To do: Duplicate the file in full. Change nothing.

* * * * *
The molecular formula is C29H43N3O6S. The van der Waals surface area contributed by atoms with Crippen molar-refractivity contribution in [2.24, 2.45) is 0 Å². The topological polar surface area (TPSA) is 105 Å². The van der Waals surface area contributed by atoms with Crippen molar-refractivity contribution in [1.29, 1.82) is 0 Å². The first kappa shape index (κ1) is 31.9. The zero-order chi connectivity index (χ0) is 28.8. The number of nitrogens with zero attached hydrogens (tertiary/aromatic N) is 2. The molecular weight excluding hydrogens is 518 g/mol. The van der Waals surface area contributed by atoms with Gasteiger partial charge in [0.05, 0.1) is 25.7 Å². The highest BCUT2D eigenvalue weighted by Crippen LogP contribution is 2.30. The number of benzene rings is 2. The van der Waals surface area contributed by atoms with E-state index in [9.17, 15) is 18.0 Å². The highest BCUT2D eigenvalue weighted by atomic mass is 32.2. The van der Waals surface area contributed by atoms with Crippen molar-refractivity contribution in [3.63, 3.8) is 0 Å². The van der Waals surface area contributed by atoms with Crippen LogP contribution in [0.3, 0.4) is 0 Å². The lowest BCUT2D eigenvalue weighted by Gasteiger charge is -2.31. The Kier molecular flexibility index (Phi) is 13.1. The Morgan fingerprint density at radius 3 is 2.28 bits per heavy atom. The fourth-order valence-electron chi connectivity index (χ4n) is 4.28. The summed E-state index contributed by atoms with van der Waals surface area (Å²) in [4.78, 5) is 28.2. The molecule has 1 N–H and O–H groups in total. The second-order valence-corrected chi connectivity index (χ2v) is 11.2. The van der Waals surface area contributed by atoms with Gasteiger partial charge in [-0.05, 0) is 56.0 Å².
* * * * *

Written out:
The molecular formula is C29H43N3O6S. The van der Waals surface area contributed by atoms with Crippen molar-refractivity contribution in [2.24, 2.45) is 0 Å². The topological polar surface area (TPSA) is 105 Å². The van der Waals surface area contributed by atoms with Crippen molar-refractivity contribution in [1.29, 1.82) is 0 Å². The first kappa shape index (κ1) is 31.9. The zero-order chi connectivity index (χ0) is 28.8. The number of nitrogens with zero attached hydrogens (tertiary/aromatic N) is 2. The molecular weight excluding hydrogens is 518 g/mol. The van der Waals surface area contributed by atoms with Gasteiger partial charge in [0.05, 0.1) is 25.7 Å². The highest BCUT2D eigenvalue weighted by Crippen LogP contribution is 2.30. The number of benzene rings is 2. The van der Waals surface area contributed by atoms with E-state index in [9.17, 15) is 18.0 Å². The highest BCUT2D eigenvalue weighted by atomic mass is 32.2. The van der Waals surface area contributed by atoms with Crippen molar-refractivity contribution in [3.63, 3.8) is 0 Å². The van der Waals surface area contributed by atoms with Crippen LogP contribution in [0.3, 0.4) is 0 Å². The lowest BCUT2D eigenvalue weighted by Gasteiger charge is -2.31. The Kier molecular flexibility index (Phi) is 13.1. The Morgan fingerprint density at radius 3 is 2.28 bits per heavy atom. The fourth-order valence-electron chi connectivity index (χ4n) is 4.28. The summed E-state index contributed by atoms with van der Waals surface area (Å²) in [4.78, 5) is 28.2. The molecule has 1 N–H and O–H groups in total. The second-order valence-corrected chi connectivity index (χ2v) is 11.2. The van der Waals surface area contributed by atoms with Gasteiger partial charge in [-0.05, 0) is 56.0 Å².